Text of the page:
king hedley ii

‘King Hedley II’: Uneasy lies the head that wears a crown…

Portland Playhouse's intense production seizes August Wilson's most despairing play

Vin Shambry and Peter Macon in “King Hedley II” at Portland Playhouse/Brud Giles

King Hedley II has a long, nasty scar running down the side of his face and a scowl across his brow that is just about as nasty and just about as long.  As played by Peter Macon in Portland Playhouse’s fierce version of “King Hedley II,” King’s shoulders are wide, his arms are thick and his mind takes strange leaps from tenderness to violence and back again. Sometimes he’s the model of reasonableness, and at others, especially when he’s brandishing a machete, he’s untouched by reason at all.

So, yes, life with King isn’t easy for his wife Tonya or mother Ruby or even his pal Mister. Not that he threatens them directly, but when a dark mood overcomes him and he takes off through the gate at the back of the house, it’s impossible to guess what mayhem he’s about to unleash. He’s a hard man to trust.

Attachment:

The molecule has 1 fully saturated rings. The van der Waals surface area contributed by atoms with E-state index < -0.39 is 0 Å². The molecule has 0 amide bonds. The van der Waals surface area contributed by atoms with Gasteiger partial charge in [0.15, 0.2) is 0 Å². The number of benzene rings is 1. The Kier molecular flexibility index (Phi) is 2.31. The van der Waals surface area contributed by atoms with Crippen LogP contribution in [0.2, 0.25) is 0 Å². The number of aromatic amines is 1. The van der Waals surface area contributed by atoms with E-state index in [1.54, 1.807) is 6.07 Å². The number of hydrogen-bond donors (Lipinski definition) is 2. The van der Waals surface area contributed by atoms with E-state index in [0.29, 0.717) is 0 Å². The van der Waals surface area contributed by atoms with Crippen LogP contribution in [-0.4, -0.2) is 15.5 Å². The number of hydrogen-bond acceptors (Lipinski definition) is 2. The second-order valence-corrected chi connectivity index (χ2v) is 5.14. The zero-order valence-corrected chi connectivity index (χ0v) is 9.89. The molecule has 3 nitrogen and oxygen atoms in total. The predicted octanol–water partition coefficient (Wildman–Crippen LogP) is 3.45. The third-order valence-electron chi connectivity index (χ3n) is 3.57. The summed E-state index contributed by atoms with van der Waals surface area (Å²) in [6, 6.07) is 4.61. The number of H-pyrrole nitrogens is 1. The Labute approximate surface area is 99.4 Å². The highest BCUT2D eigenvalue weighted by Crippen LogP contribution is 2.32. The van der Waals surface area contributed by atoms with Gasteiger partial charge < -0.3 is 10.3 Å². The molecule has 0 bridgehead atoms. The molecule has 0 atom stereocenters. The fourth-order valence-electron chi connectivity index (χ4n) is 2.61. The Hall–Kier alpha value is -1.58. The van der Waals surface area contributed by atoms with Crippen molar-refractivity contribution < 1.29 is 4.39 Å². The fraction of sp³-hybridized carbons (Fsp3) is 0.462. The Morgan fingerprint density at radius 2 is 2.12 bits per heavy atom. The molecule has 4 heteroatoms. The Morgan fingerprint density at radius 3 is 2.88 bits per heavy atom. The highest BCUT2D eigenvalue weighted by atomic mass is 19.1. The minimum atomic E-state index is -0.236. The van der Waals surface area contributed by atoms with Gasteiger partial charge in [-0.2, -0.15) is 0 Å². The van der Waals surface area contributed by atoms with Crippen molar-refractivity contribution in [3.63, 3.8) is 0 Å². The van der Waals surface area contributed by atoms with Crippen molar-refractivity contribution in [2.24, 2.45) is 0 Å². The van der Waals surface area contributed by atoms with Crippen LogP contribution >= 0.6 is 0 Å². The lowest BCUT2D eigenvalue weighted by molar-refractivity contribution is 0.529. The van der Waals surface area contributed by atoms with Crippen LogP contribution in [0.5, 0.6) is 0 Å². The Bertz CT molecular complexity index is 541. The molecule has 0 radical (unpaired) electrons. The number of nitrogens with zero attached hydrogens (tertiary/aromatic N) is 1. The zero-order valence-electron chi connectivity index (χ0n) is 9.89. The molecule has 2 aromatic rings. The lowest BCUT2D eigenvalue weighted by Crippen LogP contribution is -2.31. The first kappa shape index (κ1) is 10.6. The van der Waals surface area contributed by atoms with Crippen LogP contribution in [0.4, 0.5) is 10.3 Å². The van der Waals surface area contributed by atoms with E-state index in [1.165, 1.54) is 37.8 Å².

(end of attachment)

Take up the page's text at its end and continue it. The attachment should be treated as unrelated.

He has his reasons. August Wilson’s plays are great at experimenting with the human psyche under extreme pressure, a tension he generates by catching it between racism and poverty, systematically removing hope plot complication by plot complication. But “King Hedley II” is especially dark, and King himself on the edge of disaster for the entire play. There’s no compromise in King or the play, and as it begins the great Wilson matriarch, Aunt Ester, has died. Wilson plays don’t come any sadder.

And so, when the grace notes occur—the little glints of light, the good old stories, the flights that take us and the other characters away from this dismal reality—they feel like a sudden breath of fresh air. Just don’t get used to them.


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